We call Tibetan opera Lhamo. Lhamo means ‘goddess’ or ‘fairy’. In each opera fairies play a role. A Tibetan Buddhist saint, Thangtong Gyalpo, founded in the 15th century the tradition of the Tibetan opera. The seven classical operas we know (only recently we started to write and perform new operas), all tell stories about our religious kings and queens. The operas are performed inside tents. The stage always has a small altar in the centre with a statue of Thangtong Gyalpo. There are many roles in the opera and there is always a storyteller who chants in a very fast rhythm. He presents the story and sets the scene as we do not use any backdrop on stage. Actors recite, sing, dance and act to interact with each other and the ‘choir of fairies’. The religious character, the dancing by the singers… set the Tibetan opera apart from the Western opera tradition. Another major difference is the orchestra. Western opera is performed by a philharmonic orchestra and singers on stage. Tibetan opera singers are mostly accompanied by drums and cymbals.
How difficult is it to keep your songwriting free of political discourse?
The few songs I have written so far are more inspired by personal experiences rather than by politics, though, of course, the context of being a Tibetan and living in exile always resonates in whatever I do.
The issue of Tibetan independence. There seems to be a generation gap in the exiled community ~ the elderly seem to be moderate in their approach and younger ones want to confront China. As a musician, how do you present the issue of Tibetan independence?
Independence is a political issue. As an artiste we look at freedom of expression, we look at different ways to communicate. Both independence and meaningful autonomy would provide such conditions. Independence might look very attractive but it may also be less realistic in the present circumstances. As an artiste, I want to reach people’s hearts and minds irrespective of politics. But I want to also maintain our Tibetan culture and identity. If that cannot be realised through meaningful autonomy, we may have to ask for more.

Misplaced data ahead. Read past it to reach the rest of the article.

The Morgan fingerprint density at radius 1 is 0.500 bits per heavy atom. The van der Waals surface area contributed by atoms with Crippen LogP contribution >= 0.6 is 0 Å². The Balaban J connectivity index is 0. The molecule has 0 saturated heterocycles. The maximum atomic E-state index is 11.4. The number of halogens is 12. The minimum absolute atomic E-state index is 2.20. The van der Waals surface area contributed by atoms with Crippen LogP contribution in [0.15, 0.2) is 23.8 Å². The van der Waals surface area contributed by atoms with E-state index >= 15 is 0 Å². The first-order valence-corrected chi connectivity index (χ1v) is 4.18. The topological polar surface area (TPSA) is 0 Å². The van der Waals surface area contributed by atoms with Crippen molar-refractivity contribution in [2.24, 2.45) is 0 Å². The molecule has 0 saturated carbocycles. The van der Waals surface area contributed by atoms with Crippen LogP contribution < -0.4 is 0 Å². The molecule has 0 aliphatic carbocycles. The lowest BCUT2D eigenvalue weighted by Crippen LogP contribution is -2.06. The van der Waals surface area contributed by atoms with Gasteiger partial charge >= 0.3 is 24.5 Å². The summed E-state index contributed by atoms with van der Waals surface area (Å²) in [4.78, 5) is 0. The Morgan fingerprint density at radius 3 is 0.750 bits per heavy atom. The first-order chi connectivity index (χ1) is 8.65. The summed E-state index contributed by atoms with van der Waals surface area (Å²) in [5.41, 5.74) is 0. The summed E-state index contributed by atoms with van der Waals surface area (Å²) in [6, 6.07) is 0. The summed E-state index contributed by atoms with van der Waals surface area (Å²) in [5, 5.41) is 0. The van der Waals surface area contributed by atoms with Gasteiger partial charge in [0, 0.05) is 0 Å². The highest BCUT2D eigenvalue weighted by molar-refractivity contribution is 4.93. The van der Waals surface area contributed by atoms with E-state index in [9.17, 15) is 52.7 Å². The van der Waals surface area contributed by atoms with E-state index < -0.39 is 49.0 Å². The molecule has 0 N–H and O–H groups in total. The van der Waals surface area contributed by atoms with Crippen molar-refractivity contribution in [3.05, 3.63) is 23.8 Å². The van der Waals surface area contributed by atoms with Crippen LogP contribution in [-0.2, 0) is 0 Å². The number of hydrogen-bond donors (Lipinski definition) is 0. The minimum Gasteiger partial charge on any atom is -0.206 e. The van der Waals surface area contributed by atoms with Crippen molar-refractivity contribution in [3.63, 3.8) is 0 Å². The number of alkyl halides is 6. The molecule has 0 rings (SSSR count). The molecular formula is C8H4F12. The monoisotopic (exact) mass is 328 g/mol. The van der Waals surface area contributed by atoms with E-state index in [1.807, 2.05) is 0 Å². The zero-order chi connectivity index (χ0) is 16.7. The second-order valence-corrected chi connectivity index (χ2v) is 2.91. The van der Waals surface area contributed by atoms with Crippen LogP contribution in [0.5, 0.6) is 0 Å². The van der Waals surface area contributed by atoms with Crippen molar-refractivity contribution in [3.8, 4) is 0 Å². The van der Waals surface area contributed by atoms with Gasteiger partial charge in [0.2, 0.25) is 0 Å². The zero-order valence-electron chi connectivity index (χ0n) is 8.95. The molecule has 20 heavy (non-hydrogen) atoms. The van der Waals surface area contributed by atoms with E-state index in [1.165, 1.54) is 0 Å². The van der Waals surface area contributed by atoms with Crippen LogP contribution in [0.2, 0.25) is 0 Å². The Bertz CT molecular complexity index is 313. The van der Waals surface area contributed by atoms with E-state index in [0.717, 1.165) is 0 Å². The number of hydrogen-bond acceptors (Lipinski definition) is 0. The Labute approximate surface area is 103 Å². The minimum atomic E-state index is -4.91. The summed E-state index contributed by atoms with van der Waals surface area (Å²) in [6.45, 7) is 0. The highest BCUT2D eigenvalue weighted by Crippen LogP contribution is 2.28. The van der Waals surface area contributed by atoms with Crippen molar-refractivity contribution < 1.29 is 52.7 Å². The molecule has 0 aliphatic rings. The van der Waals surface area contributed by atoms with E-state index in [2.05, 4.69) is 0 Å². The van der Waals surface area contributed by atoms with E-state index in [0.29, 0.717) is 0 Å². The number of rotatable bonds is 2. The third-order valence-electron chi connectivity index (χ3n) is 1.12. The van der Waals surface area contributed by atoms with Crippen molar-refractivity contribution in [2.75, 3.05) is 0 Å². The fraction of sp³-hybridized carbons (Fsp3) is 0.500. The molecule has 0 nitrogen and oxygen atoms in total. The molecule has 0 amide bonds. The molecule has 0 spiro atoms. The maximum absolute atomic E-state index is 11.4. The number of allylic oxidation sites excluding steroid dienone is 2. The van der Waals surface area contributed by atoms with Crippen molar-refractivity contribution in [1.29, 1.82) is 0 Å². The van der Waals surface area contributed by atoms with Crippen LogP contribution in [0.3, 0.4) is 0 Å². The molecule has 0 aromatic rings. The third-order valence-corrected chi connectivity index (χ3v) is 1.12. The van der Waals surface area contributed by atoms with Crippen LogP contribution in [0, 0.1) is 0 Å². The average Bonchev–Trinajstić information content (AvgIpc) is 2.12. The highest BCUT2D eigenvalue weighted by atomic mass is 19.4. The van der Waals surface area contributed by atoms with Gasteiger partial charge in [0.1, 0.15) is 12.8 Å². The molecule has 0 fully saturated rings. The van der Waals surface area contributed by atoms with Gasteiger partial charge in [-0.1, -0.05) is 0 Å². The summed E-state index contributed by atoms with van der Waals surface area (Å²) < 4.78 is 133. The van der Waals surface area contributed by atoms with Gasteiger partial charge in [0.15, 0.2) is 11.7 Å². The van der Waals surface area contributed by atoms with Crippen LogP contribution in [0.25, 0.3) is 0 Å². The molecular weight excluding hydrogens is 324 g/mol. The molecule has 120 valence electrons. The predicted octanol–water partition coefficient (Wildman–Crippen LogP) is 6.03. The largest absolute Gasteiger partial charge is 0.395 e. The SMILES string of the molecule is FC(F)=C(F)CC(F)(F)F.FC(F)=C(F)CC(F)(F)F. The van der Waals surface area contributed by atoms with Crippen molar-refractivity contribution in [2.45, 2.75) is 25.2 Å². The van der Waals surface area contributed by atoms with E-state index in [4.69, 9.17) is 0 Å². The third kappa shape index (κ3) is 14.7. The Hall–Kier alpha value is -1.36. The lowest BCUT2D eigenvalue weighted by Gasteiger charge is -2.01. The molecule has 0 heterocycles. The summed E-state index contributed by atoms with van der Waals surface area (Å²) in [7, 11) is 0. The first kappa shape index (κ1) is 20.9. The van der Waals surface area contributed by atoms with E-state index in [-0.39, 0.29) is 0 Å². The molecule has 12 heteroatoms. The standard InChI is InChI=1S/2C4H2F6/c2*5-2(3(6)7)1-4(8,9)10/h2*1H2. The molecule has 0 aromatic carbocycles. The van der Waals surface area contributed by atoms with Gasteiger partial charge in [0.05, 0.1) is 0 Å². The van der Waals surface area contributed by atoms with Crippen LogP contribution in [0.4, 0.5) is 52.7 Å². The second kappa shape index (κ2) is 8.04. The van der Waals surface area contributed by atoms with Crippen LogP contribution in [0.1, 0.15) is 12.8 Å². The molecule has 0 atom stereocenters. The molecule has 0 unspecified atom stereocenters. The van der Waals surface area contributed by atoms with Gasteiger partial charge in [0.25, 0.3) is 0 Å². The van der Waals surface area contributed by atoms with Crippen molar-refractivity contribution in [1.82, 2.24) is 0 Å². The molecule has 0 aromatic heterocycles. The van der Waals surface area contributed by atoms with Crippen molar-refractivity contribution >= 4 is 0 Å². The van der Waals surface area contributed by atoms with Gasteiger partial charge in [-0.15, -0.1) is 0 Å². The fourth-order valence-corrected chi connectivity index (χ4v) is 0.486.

Do you think India, in the recent past, has been maintaining a certain ambiguity and wants Tibet to engage in discussion with China?
This is again a political issue that is difficult to judge from where I live in Holland. With many Tibetans I have experienced the hospitality of the Indian government and I appreciate their generosity towards the Tibetan refugee community. Living in Europe, I know that not all governments welcome political or other refugees these days, especially when they come in such large numbers, as was the case of Tibetan refugees coming to India. So, in a way, I consider India my second Fatherland. And I also appreciate India’s geopolitical concerns when it comes to its position vis-a-vis China.
To play Tibetan folk music, understanding Buddhist philosophy is important.
All Tibetan songs in one way or the other – as our culture in general – are influenced by Buddhism. Some songs praise our high lamas and Buddhist ancient saints, some songs have written by these spiritual masters and contain spiritual advice, for example, I have sung a Nangma song titled Amaleho, which is a poem by the Sixth Dalai Lama predicting where He would be reborn. But even in worldly songs we often refer to Buddhist values such as compassion, karma, non-violence and mindfulness. During our education in TIPA, we also had a rigorous religious training and many of the high lamas who were residing in Dharamsala often visited us.
Living in the Netherlands, how do you maintain connections with Tibetan musicians?
Many of my former colleagues of TIPA live abroad, some live in India. We have formed an informal network of friends and colleagues. The Internet is quite helpful. When TIPA or other Tibetan musicians visit the Netherlands, we meet. Whenever I am in India, I visit my teachers. Occasionally I perform in Dharamsala, like I did on His Holiness’ 40th anniversary of being the spiritual and temporal leader of Tibet.
A few years back you formed a music group called Gangchenpa.
I got the idea of Gangchenpa when Chukie Tethong, my sister who also is a singer, and I were in Argentina shooting for Seven Years in Tibet. There we met the Tibetan musician and singer Tobden Gyatso. During the three months we worked on the film, we often sang at parties. Once we performed for the film’s director, Jean-Jacques Annaud, Brad Pitt and the rest of the cast. Tobden plays the Amdo mandoline, I play lute and dulcimer. We all sing – mostly classical songs or folk songs from different parts of Tibet. As music today in Tibet is heavily influenced by mainstream Chinese sounds and in India many musicians are influenced by Indian music, we specialise in singing in the traditional style. After Argentina, we managed to tour together and record a CD: Voices from Tibet. Since we live on three different continents, it is difficult to perform often.
(Namgyal Lhamo’s albums are available on Silk Road, www.silkrd.com)